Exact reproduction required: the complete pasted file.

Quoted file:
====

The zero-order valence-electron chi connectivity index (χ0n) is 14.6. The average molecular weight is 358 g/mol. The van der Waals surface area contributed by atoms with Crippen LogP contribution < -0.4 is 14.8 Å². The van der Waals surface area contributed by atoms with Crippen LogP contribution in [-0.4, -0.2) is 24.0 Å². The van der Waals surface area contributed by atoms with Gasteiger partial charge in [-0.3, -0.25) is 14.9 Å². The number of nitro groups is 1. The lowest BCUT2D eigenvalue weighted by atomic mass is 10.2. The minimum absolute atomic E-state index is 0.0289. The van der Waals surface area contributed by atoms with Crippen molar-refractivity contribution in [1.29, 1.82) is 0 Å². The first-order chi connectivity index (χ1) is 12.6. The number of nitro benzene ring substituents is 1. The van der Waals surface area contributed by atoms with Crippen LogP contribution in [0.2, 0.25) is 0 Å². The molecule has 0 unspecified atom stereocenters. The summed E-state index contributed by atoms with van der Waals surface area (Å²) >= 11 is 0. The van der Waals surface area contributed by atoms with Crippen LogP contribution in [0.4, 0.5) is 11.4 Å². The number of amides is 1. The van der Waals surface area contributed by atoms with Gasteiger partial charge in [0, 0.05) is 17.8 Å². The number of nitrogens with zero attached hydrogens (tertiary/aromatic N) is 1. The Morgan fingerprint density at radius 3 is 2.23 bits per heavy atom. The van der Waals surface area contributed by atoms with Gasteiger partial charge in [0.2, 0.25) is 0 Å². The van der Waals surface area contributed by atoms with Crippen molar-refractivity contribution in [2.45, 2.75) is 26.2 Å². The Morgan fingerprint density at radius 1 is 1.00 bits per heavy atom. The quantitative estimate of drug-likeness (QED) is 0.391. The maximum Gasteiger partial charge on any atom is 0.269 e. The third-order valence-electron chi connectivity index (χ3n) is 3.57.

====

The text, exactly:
The zero-order valence-electron chi connectivity index (χ0n) is 14.6. The average molecular weight is 358 g/mol. The van der Waals surface area contributed by atoms with Crippen LogP contribution < -0.4 is 14.8 Å². The van der Waals surface area contributed by atoms with Crippen LogP contribution in [-0.4, -0.2) is 24.0 Å². The van der Waals surface area contributed by atoms with Gasteiger partial charge in [-0.3, -0.25) is 14.9 Å². The number of nitro groups is 1. The lowest BCUT2D eigenvalue weighted by atomic mass is 10.2. The minimum absolute atomic E-state index is 0.0289. The van der Waals surface area contributed by atoms with Crippen molar-refractivity contribution in [1.29, 1.82) is 0 Å². The first-order chi connectivity index (χ1) is 12.6. The number of nitro benzene ring substituents is 1. The van der Waals surface area contributed by atoms with Crippen LogP contribution in [0.2, 0.25) is 0 Å². The molecule has 0 unspecified atom stereocenters. The summed E-state index contributed by atoms with van der Waals surface area (Å²) >= 11 is 0. The van der Waals surface area contributed by atoms with Crippen LogP contribution in [0.4, 0.5) is 11.4 Å². The number of amides is 1. The van der Waals surface area contributed by atoms with Gasteiger partial charge in [0, 0.05) is 17.8 Å². The number of nitrogens with zero attached hydrogens (tertiary/aromatic N) is 1. The Morgan fingerprint density at radius 3 is 2.23 bits per heavy atom. The van der Waals surface area contributed by atoms with Gasteiger partial charge in [0.2, 0.25) is 0 Å². The van der Waals surface area contributed by atoms with Crippen molar-refractivity contribution in [2.45, 2.75) is 26.2 Å². The Morgan fingerprint density at radius 1 is 1.00 bits per heavy atom. The quantitative estimate of drug-likeness (QED) is 0.391. The maximum Gasteiger partial charge on any atom is 0.269 e. The third-order valence-electron chi connectivity index (χ3n) is 3.57.